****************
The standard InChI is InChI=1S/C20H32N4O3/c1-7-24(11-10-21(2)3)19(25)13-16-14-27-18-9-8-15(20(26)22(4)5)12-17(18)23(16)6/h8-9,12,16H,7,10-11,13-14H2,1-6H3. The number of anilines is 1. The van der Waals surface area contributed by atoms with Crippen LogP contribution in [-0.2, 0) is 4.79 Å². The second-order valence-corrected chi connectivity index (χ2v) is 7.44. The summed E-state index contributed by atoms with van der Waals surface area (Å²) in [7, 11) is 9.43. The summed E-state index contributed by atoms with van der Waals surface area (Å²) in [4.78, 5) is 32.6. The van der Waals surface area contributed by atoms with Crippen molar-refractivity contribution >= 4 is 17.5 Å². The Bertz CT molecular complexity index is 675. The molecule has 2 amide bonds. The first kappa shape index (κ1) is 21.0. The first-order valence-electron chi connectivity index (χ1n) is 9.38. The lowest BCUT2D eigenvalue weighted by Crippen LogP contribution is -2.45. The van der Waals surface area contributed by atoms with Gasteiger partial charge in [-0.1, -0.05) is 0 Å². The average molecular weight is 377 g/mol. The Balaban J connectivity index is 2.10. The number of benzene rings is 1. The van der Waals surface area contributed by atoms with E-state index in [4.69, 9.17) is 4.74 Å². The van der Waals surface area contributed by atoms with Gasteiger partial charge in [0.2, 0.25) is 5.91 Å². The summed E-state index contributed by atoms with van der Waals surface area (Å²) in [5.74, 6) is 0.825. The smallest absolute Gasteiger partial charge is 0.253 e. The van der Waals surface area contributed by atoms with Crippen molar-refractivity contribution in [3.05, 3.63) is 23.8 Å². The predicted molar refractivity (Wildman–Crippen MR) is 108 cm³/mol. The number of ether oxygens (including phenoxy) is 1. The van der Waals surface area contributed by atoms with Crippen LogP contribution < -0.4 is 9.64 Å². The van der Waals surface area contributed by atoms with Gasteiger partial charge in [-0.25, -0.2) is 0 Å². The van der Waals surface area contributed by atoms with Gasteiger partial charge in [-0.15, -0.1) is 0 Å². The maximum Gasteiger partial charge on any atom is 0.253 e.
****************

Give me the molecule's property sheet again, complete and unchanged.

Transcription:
The standard InChI is InChI=1S/C20H32N4O3/c1-7-24(11-10-21(2)3)19(25)13-16-14-27-18-9-8-15(20(26)22(4)5)12-17(18)23(16)6/h8-9,12,16H,7,10-11,13-14H2,1-6H3. The number of anilines is 1. The van der Waals surface area contributed by atoms with Crippen LogP contribution in [-0.2, 0) is 4.79 Å². The second-order valence-corrected chi connectivity index (χ2v) is 7.44. The summed E-state index contributed by atoms with van der Waals surface area (Å²) in [7, 11) is 9.43. The summed E-state index contributed by atoms with van der Waals surface area (Å²) in [4.78, 5) is 32.6. The van der Waals surface area contributed by atoms with Crippen molar-refractivity contribution >= 4 is 17.5 Å². The Bertz CT molecular complexity index is 675. The molecule has 2 amide bonds. The first kappa shape index (κ1) is 21.0. The first-order valence-electron chi connectivity index (χ1n) is 9.38. The lowest BCUT2D eigenvalue weighted by Crippen LogP contribution is -2.45. The van der Waals surface area contributed by atoms with Gasteiger partial charge in [-0.1, -0.05) is 0 Å². The average molecular weight is 377 g/mol. The Balaban J connectivity index is 2.10. The number of benzene rings is 1. The van der Waals surface area contributed by atoms with E-state index in [4.69, 9.17) is 4.74 Å². The van der Waals surface area contributed by atoms with Gasteiger partial charge in [0.2, 0.25) is 5.91 Å². The summed E-state index contributed by atoms with van der Waals surface area (Å²) in [5.74, 6) is 0.825. The smallest absolute Gasteiger partial charge is 0.253 e. The van der Waals surface area contributed by atoms with Crippen molar-refractivity contribution in [3.05, 3.63) is 23.8 Å². The predicted molar refractivity (Wildman–Crippen MR) is 108 cm³/mol. The number of ether oxygens (including phenoxy) is 1. The van der Waals surface area contributed by atoms with Crippen LogP contribution < -0.4 is 9.64 Å². The van der Waals surface area contributed by atoms with Gasteiger partial charge in [-0.25, -0.2) is 0 Å². The van der Waals surface area contributed by atoms with Gasteiger partial charge in [-0.15, -0.1) is 0 Å². The maximum Gasteiger partial charge on any atom is 0.253 e.